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Thursday 9th July 2020
Home Letters Without Devaluation will Property Prices Collapse?

Without Devaluation will Property Prices Collapse?

The President and Central Bank have ruled out devaluation ahead of joining the euro zone. What else could they say? Every devaluation in history has been preceded by such denials. The more denials necessary, the more likely the event.

Your correspondent Roger Greenwood has admirably stated the pros and cons of devaluation in your columns. It is a very difficult and unenviable decision, given the scale of the property bubble and the very real dilemma this presents to the Central Bank. If the Central Bank curbs property appreciation using interest rates, it could boost an already overvalued currency; but if it does nothing it runs the risk of a catastrophic property bubble collapsing, which would make the recent stock market collapse seem like a non event. It could even collapse the indigenous banks as an equivalent bubble did in Thailand in 1998.

Over the last eight years, there has been a worldwide property boom. This happens cyclically whenever there is excess liquidity within the banking system. Worldwide, the cycle is now heading downwards fast. In parts of the USA, house and real estate prices are down by between 30 and 40 per cent; with very few exceptions worldwide, property prices are heading downwards fast. Is it realistic to expect that Cyprus will somehow, magically, buck the worldwide trend? It might if property sellers become more realistic in their expectations and voluntarily revise their prices downwards to create a soft landing.

The real estate boom has been much more spectacular in Cyprus than elsewhere – worldwide only backward economies such as Lesotho and lesser developed ones such as Bulgaria have seen percentage house price appreciation greater than Cyprus. Not a good sign if you think about it as it means that Cyprus is relatively massively overpriced. Economists compare relative housing costs in different countries by means of the purchasing power parity equivalent (PPPE) which measures what like homes and local amenities cost in different parts of the world.

In 1999, in comparison with most of the Mediterranean, Cyprus was already overpriced on the back of an influx of Middle Eastern and Russian money. Since then, prices have bubbled to the point where not only is housing unaffordable to the local population but also to the point where any foreigner can get better bargains elsewhere in Europe and the Mediterranean.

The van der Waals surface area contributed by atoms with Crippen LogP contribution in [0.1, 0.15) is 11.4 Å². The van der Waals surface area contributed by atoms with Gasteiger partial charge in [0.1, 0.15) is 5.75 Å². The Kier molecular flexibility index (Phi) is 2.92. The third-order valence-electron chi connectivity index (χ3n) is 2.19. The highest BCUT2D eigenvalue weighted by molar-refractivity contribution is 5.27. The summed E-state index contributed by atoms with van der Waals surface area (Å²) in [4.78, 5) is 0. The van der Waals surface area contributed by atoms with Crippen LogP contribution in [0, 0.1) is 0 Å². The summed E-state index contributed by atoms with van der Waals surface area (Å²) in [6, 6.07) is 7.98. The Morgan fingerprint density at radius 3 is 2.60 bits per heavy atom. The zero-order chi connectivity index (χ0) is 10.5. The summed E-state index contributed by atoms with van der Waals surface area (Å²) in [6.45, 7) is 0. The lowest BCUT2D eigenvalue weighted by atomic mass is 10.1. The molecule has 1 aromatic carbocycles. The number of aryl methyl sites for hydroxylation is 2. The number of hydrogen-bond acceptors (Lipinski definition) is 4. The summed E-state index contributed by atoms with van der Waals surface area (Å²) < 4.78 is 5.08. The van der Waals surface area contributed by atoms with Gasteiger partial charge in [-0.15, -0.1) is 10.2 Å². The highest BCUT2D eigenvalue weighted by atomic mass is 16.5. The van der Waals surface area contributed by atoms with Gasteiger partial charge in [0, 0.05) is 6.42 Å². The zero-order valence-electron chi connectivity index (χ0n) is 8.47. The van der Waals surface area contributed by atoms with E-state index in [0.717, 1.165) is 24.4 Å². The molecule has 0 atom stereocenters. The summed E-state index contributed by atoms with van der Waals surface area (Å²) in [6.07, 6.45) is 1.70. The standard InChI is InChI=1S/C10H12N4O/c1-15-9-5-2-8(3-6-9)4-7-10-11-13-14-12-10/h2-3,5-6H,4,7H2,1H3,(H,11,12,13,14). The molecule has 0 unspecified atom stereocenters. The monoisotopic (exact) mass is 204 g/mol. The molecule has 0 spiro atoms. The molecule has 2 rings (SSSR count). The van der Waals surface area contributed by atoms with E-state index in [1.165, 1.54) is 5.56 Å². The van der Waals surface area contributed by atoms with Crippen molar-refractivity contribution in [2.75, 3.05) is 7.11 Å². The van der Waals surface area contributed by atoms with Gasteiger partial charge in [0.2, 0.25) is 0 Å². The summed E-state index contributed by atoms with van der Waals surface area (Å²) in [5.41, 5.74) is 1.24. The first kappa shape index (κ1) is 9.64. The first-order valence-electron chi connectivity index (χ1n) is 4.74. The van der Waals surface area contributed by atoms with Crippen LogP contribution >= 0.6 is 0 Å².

The greater the bubble, the greater the subsequent collapse.

Cypriot central bankers will be particularly mindful of what happened in Thailand in that the local economy mirrors to some extent Thailand before the stock market plunged by 80 per cent, property by 70 per cent, the currency by 40 per cent and the indigenous banks collapsed. The economic similarities are frightening, particularly in the proportion of fixed capital investment as a percentage of GDP devoted to non-productive assets, such as property. Having watched a banking system irresponsibly fuel a stock market bubble, landing itself with many non-performing loans, the Central Bank can be only too well aware that a property collapse on any great scale could collapse the indigenous banks. If Cyprus can enter the euro next year, saving the local banks will become a problem for the much larger European Central Bank.

The government has very real difficulties to address. If it enters the euro at its present value, the country will be uncompetitive and local wages and the standard of living of the majority will have to pay the price to restore competitiveness. The alternative of devaluation is not sure fire, even if the tourist and export opportunities it presents are seized.

There is never an ideal time for devaluation, but now with the US dollar and oil prices falling is as good as it gets.

Fifteen per cent devaluation – a brave government would contemplate 30 per cent – as well as aiding competitiveness will reduce the scale of any property price collapse from the really frightening to the more manageable. If you believe that Cyprus will not buck the worldwide property collapse, one of the most powerful political arguments in favour of devaluation is that it could contribute significantly to safeguarding against a banking crisis.


Copyright © Cyprus Mail 2007



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